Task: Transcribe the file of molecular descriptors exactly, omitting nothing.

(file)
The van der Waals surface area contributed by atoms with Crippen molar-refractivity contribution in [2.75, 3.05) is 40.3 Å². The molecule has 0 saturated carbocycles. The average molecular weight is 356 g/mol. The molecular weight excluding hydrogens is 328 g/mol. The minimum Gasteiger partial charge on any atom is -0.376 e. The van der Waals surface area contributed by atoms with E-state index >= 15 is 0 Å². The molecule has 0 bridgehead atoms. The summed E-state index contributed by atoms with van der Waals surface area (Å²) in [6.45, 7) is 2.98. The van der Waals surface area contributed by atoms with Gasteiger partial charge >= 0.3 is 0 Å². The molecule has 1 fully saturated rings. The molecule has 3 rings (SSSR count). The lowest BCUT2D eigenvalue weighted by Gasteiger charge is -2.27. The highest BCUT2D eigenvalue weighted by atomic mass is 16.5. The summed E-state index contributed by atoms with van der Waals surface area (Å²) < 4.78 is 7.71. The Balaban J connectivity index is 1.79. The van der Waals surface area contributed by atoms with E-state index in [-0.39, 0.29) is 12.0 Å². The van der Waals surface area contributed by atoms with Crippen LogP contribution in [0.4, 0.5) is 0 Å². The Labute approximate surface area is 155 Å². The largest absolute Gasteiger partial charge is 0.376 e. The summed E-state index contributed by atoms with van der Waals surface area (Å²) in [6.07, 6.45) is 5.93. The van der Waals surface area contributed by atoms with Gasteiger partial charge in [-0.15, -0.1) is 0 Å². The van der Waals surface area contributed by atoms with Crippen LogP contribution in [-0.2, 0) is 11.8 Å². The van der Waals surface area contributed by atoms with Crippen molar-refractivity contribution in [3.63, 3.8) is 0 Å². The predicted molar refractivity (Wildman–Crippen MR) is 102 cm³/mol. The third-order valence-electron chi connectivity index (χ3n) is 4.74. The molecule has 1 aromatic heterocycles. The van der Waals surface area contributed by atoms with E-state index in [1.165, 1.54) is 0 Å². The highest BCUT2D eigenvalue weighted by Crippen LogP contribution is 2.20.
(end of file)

The van der Waals surface area contributed by atoms with Crippen molar-refractivity contribution in [2.75, 3.05) is 40.3 Å². The molecule has 0 saturated carbocycles. The average molecular weight is 356 g/mol. The molecular weight excluding hydrogens is 328 g/mol. The minimum Gasteiger partial charge on any atom is -0.376 e. The van der Waals surface area contributed by atoms with E-state index >= 15 is 0 Å². The molecule has 0 bridgehead atoms. The summed E-state index contributed by atoms with van der Waals surface area (Å²) in [6.45, 7) is 2.98. The van der Waals surface area contributed by atoms with Gasteiger partial charge >= 0.3 is 0 Å². The molecule has 1 fully saturated rings. The molecule has 3 rings (SSSR count). The lowest BCUT2D eigenvalue weighted by Gasteiger charge is -2.27. The highest BCUT2D eigenvalue weighted by atomic mass is 16.5. The summed E-state index contributed by atoms with van der Waals surface area (Å²) < 4.78 is 7.71. The Balaban J connectivity index is 1.79. The van der Waals surface area contributed by atoms with E-state index in [-0.39, 0.29) is 12.0 Å². The van der Waals surface area contributed by atoms with Crippen LogP contribution in [0.4, 0.5) is 0 Å². The Labute approximate surface area is 155 Å². The largest absolute Gasteiger partial charge is 0.376 e. The summed E-state index contributed by atoms with van der Waals surface area (Å²) in [6.07, 6.45) is 5.93. The van der Waals surface area contributed by atoms with Gasteiger partial charge in [-0.15, -0.1) is 0 Å². The van der Waals surface area contributed by atoms with Crippen LogP contribution in [-0.2, 0) is 11.8 Å². The van der Waals surface area contributed by atoms with Crippen molar-refractivity contribution in [3.63, 3.8) is 0 Å². The predicted molar refractivity (Wildman–Crippen MR) is 102 cm³/mol. The third-order valence-electron chi connectivity index (χ3n) is 4.74. The molecule has 1 aromatic heterocycles. The van der Waals surface area contributed by atoms with E-state index in [1.165, 1.54) is 0 Å². The highest BCUT2D eigenvalue weighted by Crippen LogP contribution is 2.20.